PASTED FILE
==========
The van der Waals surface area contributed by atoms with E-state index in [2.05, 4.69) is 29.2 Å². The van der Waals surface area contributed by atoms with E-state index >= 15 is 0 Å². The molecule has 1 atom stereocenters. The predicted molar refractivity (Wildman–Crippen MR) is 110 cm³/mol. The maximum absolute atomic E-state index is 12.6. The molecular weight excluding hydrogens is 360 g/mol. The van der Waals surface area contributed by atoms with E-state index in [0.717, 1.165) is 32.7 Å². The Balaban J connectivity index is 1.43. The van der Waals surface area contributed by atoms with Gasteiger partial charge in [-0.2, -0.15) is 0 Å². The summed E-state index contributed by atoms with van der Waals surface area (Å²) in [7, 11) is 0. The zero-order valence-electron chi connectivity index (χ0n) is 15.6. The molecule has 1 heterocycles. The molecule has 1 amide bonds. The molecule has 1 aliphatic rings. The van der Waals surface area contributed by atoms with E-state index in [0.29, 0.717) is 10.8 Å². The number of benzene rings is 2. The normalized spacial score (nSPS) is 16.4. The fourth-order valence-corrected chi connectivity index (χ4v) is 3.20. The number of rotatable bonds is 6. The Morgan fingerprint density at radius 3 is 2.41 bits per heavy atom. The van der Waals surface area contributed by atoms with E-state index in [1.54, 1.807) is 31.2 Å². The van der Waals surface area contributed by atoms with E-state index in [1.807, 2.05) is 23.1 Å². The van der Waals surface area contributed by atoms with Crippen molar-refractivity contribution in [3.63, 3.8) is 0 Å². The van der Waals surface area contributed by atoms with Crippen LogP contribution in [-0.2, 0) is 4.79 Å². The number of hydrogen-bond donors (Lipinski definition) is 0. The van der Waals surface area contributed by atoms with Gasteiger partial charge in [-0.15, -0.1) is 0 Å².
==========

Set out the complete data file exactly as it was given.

The van der Waals surface area contributed by atoms with E-state index in [2.05, 4.69) is 29.2 Å². The van der Waals surface area contributed by atoms with E-state index >= 15 is 0 Å². The molecule has 1 atom stereocenters. The predicted molar refractivity (Wildman–Crippen MR) is 110 cm³/mol. The maximum absolute atomic E-state index is 12.6. The molecular weight excluding hydrogens is 360 g/mol. The van der Waals surface area contributed by atoms with E-state index in [0.717, 1.165) is 32.7 Å². The Balaban J connectivity index is 1.43. The van der Waals surface area contributed by atoms with Gasteiger partial charge in [-0.2, -0.15) is 0 Å². The summed E-state index contributed by atoms with van der Waals surface area (Å²) in [7, 11) is 0. The zero-order valence-electron chi connectivity index (χ0n) is 15.6. The molecule has 1 heterocycles. The molecule has 1 amide bonds. The molecule has 1 aliphatic rings. The van der Waals surface area contributed by atoms with E-state index in [0.29, 0.717) is 10.8 Å². The number of benzene rings is 2. The normalized spacial score (nSPS) is 16.4. The fourth-order valence-corrected chi connectivity index (χ4v) is 3.20. The number of rotatable bonds is 6. The Morgan fingerprint density at radius 3 is 2.41 bits per heavy atom. The van der Waals surface area contributed by atoms with E-state index in [1.54, 1.807) is 31.2 Å². The van der Waals surface area contributed by atoms with E-state index in [1.807, 2.05) is 23.1 Å². The van der Waals surface area contributed by atoms with Crippen molar-refractivity contribution in [3.63, 3.8) is 0 Å². The van der Waals surface area contributed by atoms with Crippen LogP contribution in [-0.2, 0) is 4.79 Å². The number of hydrogen-bond donors (Lipinski definition) is 0. The van der Waals surface area contributed by atoms with Gasteiger partial charge in [-0.15, -0.1) is 0 Å².